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11

Pressing on your knees will relieve some of the stress on your muscles, giving you additional endurance on a climb, but it puts unnatural stress on the joint. Without going too deep into the specifics of the anatomy, you have four muscles in your "quad" that attach to your patella, which is attached to your tibia (shin) via the patellar tendon. It is ...


11

Of course, there are many long-distance hiking trails without any available maps. As far as I'm aware, none of the European long-distance trails have dedicated end-to-end maps, unless you count Openstreetmap or a collection of several hundred topographic maps. In some places they're well-mapped, e.g. when passing through Switzerland, Germany, or France, ...


11

Yes, there are special places where you are allowed to sleep outside if you are climbing there. And by "outside" I mean without a tent, because these locations are (more or less) weatherproof by having roofs of rock. They usually have a a lot of sand on the ground which makes them quite comfortable. The local term of such a place is "boofe". They are a bit ...


9

There's always a difference between required and excessive. A lot of these multi tools have specific purposes. Do I require a screwdriver on a trek? Mostly no. Will I use a knife, a pair of scissors or even a pair of tweezers? Mostly Yes. So do I recommend carrying a multi tool to a trek? Yes. But having said that, there are multitude of these tools out ...


8

I love bananas and can eat a half-dozen to a dozen a day while at home. While out on the trail I try to have one or two a day. I also enjoy taking with me peaches, grapes, prunes (very good for you on-trail) and such, like yourself. What I have always done is keep them in the middle part of my backpack. Above anything heavy that can squish them (food bag) ...


8

This isn't really a clear yes/no sort of question, I'm also pretty reticent to tell someone what would be best for their child. Aside from that hopefully someone will provide some information that will make your decision or others thinking of doing the same easier. My first suggestion would be to work out which huts you are thinking of staying at or around ...


8

According to German law, bivouacking (defined as sleeping outside for one night without a tent) is generally allowed in Germany, but only outside from nature protection areas. Camping is generally forbidden outside of designated campsites. As you mention, large parts of the Elbe Sandstone Mountains are under statutory protection within Saxon Switzerland ...


7

I often heard this method is reliable and I am also using it. From experience I can say it works. Also if you search the web you will find articles like for example this and this. Also available are color charts to get an visual impression, see e.g.: Besides that personally I know that I am not prone to get headache. So when I start getting slight ...


7

I do a lot of strength training when not backpacking, and try to keep my protein up around ~140 grams per day, on average. I asked a related question over on the fitness.stackexchange.com site, and at this point make all my own meals (usually with my dehydrator) because I find pre-made-hiker-food to be junk. The lightest protein source I know of is simply ...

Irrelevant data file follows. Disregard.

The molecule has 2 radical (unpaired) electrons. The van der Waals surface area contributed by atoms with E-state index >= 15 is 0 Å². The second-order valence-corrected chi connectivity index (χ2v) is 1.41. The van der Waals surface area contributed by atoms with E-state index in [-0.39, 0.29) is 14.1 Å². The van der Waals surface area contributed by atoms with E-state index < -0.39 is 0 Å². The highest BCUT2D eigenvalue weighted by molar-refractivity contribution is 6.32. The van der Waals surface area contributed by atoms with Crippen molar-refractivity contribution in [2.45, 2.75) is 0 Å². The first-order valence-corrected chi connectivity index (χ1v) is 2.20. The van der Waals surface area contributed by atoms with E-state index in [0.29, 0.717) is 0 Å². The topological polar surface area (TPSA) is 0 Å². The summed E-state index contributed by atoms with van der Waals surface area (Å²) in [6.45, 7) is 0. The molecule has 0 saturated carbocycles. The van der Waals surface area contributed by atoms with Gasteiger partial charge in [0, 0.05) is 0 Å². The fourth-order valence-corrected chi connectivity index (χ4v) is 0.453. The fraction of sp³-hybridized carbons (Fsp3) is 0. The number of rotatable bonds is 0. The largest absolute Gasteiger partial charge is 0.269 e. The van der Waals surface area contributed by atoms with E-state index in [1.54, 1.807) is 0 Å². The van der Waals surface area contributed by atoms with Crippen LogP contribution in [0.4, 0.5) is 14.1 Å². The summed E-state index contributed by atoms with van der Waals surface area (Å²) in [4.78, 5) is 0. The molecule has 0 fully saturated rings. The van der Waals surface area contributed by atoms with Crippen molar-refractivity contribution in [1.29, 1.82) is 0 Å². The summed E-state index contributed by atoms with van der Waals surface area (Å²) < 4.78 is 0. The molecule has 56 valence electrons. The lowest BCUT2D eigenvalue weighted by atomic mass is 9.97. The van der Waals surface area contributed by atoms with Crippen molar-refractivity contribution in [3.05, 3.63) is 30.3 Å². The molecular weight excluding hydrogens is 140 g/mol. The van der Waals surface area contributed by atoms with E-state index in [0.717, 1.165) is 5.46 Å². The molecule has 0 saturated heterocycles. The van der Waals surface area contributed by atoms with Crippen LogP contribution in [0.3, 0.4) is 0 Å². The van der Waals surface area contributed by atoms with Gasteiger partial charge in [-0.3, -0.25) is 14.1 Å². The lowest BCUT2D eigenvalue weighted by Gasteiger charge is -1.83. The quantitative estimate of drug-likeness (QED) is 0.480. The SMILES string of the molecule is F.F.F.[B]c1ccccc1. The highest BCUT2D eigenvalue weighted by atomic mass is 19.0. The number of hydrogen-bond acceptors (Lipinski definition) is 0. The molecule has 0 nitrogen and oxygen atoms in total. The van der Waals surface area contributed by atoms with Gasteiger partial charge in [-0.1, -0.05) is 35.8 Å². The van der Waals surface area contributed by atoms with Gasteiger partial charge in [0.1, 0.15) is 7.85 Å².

7

I would lash it to the side of the pack, vertically, with nylon straps that you can purchase at any outdoor sporting store. You may have a little bit of trouble walking beneath branches or fallen trees if it extends too high above you. You should also remember that a bow is considered hunting equipment and, depending on the state you are in, you can be in ...


6

Yes, for Har-ki-doon trek you need a local forest permit. Hiring a guide is not a mandatory thing, but recommended. The guide will take care of campsites and arranging food at a fair bargain. First things first. You can book a cab from Dehradun to Sankri villege. On the way you would pass through a place called Naitwar (Tagged Netwar on google maps). The ...


6

The question has the tag "mountaineering," but most of the time when I hear people say that you need boots with ankle support, they're actually talking about trail-walking. The cases of hiking and mountaineering are qualitatively different. For mountaineering, one big reason people usually don't use lightweight running shoes is that often there is talus, ...


6

I don't understand why you're so centric around protein. There are protein bars, some of which contain over 20g of protein. There are also freeze dried meats which is actually more protein dense(higher protien-weight ratio) than protein bars. Freeze dried foods generally offer the best weight to calorie ratio, because they have almost no water weight. Even ...


6

Disclaimer: I rarely use GPS system personally so feel free to correct me if I've misunderstood something. However, I think that 2000 points should be more than enough. Say you are doing a reasonably long route of 40km per day. If you use all 2000 points in that distance that will give you one point every 20m. Give that the accuracy of your GPS under some ...


6

The main advantage of anti-shock poles is that they tend to be less jolting on joints (like elbows and wrists) when used on firm ground or rocky terrain. On softer ground, where the dirt, sand or snow provides natural impact absorption, they can sometimes feel "mushy", and most people would find the benefits negligible. For this reason (and also to prevent ...